Luis Enrique Oberto
Luis Enrique Oberto
|President of the Venezuelan Chamber of Deputies|
|Preceded by||José Rodríguez Iturbe|
|Succeeded by||Carmelo Lauría Lesseur|
|Member of the Venezuelan Chamber of Deputies|
|Minister of Finance|
|Preceded by||Pedro Tinoco|
|Succeeded by||Héctor Hurtado Navarro|
|Minister of Planning [es]|
|Preceded by||Aura Celina Casanova|
|Succeeded by||Antonio Casas González|
|Born||(1928-08-19)19 August 1928|
|Died||8 August 2022(2022-08-08) (aged 93)|
|Alma mater||Central University of Venezuela|
Luis Enrique Oberto González (19 August 1928 – 8 August 2022) was a Venezuelan banker and politician who served in several high-ranking positions within the government of Venezuela. A member of COPEI, Oberto was a member of the Venezuelan Chamber of Deputies from 1979 to 1999, serving as the president of the Chamber of Deputies from 1990 until 1994. Oberto also served as the Minister of Finance and the Minister of Planning [es] in the government of Rafael Caldera. He then served in a number of academic positions after leaving politics.
Early life and financial career
Oberto was born on 19 August 1928. In 1951, he graduated from the Central University of Venezuela with a degree in civil engineering. In 1969, newly-elected president Rafael Caldera appointed Oberto as Minister of Planning [es]; in this position, the U.S. Department of State considered him to be one of Venezuela's most senior government officials. From 1969 until 1972, Oberto served on the board of governors of the Inter-American Development Bank, and he also served as the principal director of the Central Bank of Venezuela from 1970 to 1972.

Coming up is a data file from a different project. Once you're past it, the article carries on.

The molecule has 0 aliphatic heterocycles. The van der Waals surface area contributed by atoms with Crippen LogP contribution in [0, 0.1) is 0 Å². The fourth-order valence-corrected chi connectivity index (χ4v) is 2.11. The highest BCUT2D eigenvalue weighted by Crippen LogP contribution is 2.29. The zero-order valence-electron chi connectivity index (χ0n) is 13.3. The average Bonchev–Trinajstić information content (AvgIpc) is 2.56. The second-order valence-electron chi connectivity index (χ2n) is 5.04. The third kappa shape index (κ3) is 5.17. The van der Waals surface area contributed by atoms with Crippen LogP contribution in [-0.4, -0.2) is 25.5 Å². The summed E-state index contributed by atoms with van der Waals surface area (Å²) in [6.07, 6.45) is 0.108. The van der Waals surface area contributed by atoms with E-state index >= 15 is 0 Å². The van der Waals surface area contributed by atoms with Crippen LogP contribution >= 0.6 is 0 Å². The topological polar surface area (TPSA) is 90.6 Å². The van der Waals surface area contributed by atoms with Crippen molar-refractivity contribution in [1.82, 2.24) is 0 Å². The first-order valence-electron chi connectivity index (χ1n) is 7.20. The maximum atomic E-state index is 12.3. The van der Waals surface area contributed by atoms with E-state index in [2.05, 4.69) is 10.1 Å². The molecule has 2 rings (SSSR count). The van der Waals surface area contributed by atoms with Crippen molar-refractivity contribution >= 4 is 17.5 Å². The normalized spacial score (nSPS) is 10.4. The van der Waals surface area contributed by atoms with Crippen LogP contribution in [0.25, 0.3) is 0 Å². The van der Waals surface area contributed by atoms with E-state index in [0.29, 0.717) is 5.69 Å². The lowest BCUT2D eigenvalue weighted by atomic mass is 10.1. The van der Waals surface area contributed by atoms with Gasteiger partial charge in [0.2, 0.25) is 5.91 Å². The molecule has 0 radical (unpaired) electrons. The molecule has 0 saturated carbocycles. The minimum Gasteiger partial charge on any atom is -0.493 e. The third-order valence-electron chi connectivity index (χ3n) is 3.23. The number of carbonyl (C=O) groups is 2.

In 1972, Caldera appointed Oberto as Minister of Finance. In this role, Oberto oversaw the expansion of the Venezuelan oil industry; Oberto increased fiscal participation in oil and led the nationalization of Venezuela's oil and gas reserves. As a result of Oberto's policies while minister, the Venezuelan economy had an "average growth of 5%, with peaks of 7.6% in 1970 and 6.9% in 1973", while the average annual inflation was 3.3%. Oberto resigned as Minister of Finance in 1974 following the election of President Carlos Andrés Pérez.
Following his resignation, Oberto served in several governmental and business roles. In 1974, Oberto served as a member of the Presidential Commission for Oil Reversal, and later that year, he became an advisor for the Inter-American Development Bank. From 1974 to 1978, he was also on the board of directors of the Central Mortgage Bank.
In 1978, Oberto, a member of COPEI, was elected to the Chamber of Deputies where he subsequently served for the following twenty years. During his tenure in the legislature, Oberto also served in several high-ranking positions. In the late-1980s, he was a member of the Commission for the Reform of the State, a presidential commission which sought to reform the Venezuelan government.